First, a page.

At the end of this successful season, over $4 million paid to fishermen in the Norton Sound region.
Commercial salmon values were at record highs across Norton Sound this summer.
After arriving at our station in June, volunteer news reporter Jenn Ruckel has been working to immerse herself in Western Alaska to understand it, and thereby report on it, better.
Fishing season is winding down with a plentiful coho run—good news for commercial fisheries in Eastern Norton Sound and Norton Bay.
As the salmon season begins tapering off, returns across much of western Alaska have been above average. But there’s one fishery where the commercial harvest is shattering recent precedents: Kotzebue. And the cause is a mix of Mother Nature and marketing.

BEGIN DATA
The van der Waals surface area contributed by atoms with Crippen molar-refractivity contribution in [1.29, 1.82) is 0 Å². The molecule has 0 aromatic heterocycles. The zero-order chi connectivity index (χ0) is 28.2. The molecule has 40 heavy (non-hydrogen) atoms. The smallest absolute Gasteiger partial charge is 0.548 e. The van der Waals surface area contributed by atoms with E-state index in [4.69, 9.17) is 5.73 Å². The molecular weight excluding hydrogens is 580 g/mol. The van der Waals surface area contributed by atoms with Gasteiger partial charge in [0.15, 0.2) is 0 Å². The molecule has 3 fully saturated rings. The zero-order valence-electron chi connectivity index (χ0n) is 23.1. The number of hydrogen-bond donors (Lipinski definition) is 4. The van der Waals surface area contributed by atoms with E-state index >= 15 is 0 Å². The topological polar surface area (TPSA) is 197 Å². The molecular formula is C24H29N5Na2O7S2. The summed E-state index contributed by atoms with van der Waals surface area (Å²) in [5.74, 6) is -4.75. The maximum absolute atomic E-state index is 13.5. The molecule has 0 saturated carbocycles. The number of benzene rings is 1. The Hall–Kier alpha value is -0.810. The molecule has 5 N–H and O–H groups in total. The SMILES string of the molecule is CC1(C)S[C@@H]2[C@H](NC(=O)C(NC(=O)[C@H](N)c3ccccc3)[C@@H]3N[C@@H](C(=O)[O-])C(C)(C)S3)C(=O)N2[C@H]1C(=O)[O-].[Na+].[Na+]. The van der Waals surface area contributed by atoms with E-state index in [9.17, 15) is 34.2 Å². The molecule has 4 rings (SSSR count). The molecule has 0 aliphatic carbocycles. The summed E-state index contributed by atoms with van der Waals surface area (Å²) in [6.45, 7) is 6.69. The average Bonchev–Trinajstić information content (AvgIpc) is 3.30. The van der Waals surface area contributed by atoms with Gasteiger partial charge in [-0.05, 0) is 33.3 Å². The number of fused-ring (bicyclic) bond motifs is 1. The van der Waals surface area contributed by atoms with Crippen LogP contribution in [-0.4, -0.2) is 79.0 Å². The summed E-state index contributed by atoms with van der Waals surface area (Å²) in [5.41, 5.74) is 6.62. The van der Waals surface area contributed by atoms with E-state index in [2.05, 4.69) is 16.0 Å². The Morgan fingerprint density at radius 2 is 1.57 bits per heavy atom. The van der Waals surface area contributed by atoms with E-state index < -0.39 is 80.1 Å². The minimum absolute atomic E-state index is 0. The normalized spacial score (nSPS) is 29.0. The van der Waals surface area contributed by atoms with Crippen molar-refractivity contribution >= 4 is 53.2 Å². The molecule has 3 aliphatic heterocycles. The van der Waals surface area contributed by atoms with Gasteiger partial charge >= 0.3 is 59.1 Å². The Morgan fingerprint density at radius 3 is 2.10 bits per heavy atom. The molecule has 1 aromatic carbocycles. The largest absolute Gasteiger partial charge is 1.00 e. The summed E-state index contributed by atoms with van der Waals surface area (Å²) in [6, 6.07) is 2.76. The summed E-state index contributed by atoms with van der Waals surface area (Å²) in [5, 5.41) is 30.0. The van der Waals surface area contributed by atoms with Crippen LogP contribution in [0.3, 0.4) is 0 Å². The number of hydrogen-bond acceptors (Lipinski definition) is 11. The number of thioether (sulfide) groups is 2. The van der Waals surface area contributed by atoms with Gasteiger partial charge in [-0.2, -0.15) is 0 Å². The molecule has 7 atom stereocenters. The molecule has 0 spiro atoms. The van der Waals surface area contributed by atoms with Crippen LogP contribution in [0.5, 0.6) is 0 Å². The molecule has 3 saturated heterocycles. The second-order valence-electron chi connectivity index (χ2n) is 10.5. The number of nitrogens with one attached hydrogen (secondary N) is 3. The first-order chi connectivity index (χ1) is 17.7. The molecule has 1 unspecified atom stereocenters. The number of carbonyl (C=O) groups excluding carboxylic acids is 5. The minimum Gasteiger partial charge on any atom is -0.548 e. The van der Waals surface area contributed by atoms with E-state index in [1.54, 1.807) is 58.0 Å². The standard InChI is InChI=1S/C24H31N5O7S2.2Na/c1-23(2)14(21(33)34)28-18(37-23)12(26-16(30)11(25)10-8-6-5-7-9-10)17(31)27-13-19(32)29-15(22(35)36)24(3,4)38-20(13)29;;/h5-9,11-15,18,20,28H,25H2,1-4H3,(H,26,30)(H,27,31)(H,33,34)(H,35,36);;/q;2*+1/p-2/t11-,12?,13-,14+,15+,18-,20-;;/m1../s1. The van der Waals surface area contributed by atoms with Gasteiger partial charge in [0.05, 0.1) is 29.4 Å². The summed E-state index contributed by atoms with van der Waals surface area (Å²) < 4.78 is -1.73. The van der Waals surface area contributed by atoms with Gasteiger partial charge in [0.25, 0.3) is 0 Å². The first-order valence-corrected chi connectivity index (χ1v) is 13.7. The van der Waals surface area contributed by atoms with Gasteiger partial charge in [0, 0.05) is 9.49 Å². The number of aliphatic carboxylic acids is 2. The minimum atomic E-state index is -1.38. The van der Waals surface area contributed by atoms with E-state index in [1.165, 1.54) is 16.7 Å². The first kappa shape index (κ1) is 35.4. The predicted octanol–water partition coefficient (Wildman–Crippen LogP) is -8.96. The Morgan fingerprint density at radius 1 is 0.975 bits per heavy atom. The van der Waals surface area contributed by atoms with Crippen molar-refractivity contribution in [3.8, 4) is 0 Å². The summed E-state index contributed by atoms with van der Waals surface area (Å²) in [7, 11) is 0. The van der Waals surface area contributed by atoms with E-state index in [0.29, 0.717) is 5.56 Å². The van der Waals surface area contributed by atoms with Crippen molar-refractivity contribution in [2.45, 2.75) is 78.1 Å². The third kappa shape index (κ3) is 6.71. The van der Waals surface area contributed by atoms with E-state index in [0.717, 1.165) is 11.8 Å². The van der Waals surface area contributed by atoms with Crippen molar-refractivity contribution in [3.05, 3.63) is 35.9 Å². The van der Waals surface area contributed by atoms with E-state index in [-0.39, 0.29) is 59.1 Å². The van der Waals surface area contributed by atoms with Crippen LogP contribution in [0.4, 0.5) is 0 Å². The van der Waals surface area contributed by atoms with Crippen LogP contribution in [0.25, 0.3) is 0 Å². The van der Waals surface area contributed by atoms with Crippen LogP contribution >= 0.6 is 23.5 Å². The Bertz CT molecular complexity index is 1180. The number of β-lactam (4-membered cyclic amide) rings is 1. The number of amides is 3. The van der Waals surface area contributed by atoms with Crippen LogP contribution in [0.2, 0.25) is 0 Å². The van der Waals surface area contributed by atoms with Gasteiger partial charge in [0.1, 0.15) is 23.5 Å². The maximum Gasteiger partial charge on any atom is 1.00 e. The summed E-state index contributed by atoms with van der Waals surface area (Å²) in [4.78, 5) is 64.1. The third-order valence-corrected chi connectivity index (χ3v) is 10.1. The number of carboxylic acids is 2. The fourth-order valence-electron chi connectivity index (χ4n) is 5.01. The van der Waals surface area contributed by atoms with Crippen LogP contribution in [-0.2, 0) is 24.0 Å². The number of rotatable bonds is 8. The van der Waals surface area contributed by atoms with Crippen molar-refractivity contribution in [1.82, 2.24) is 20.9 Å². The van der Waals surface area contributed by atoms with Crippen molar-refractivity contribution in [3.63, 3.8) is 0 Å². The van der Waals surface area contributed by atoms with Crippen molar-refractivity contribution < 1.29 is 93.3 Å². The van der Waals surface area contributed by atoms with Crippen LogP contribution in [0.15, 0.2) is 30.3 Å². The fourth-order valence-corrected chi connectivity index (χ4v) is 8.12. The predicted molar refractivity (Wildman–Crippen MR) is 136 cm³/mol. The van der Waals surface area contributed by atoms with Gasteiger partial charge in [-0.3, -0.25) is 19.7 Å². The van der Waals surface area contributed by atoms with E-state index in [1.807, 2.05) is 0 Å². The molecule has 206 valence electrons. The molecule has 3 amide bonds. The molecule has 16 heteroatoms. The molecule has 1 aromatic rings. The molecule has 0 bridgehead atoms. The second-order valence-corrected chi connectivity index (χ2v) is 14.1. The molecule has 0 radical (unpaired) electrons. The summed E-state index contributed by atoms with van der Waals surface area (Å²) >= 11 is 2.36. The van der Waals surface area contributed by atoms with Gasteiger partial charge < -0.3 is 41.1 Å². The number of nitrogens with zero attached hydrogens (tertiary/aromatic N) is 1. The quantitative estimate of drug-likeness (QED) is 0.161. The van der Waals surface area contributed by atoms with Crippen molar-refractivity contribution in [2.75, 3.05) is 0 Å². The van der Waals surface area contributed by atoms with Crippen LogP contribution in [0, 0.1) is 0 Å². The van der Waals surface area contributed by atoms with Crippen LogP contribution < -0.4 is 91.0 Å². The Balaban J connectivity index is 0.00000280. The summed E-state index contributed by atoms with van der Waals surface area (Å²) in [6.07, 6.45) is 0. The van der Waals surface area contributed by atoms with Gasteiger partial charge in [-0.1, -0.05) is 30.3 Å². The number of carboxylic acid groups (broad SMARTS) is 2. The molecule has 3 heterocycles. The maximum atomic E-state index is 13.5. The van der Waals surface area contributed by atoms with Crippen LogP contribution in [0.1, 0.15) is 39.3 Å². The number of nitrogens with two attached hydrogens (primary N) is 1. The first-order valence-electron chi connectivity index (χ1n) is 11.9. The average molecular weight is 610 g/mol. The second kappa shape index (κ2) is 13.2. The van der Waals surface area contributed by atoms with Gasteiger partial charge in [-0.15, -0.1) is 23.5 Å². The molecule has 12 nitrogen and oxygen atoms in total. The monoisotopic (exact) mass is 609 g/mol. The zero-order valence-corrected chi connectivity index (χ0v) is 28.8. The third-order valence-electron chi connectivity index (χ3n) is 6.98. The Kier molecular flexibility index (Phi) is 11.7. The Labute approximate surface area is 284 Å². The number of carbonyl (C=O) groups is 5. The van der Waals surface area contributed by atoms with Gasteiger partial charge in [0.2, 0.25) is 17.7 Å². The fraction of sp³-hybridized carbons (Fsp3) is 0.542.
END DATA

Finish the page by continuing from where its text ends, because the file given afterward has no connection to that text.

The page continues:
Alaska State Troopers allege Roswell Schaeffer Sr., 66, abandoned a half shackle of commercial gillnet, leaving 103 salmon to rot.
State managers emphasized record-level chum runs, even as middle and upper river fishermen say they are not yet seeing those returns for themselves.
With Chinook and summer chum runs nearing completion amid tight restrictions, fishermen along the upriver Yukon Drainage are looking to fall chum for their best chance of harvesting salmon this season.
All over Alaska it’s fish season. Including the newsroom. As the chum, sockeye, and pinks make their way our way, fish affairs are swimming from the political to the personal.
IN SPITE OF THIS SEASON’S unprecedented closure of fishing for Chinook salmon in Western Alaska, the state’s approach to policing wildlife has remained largely unchanged.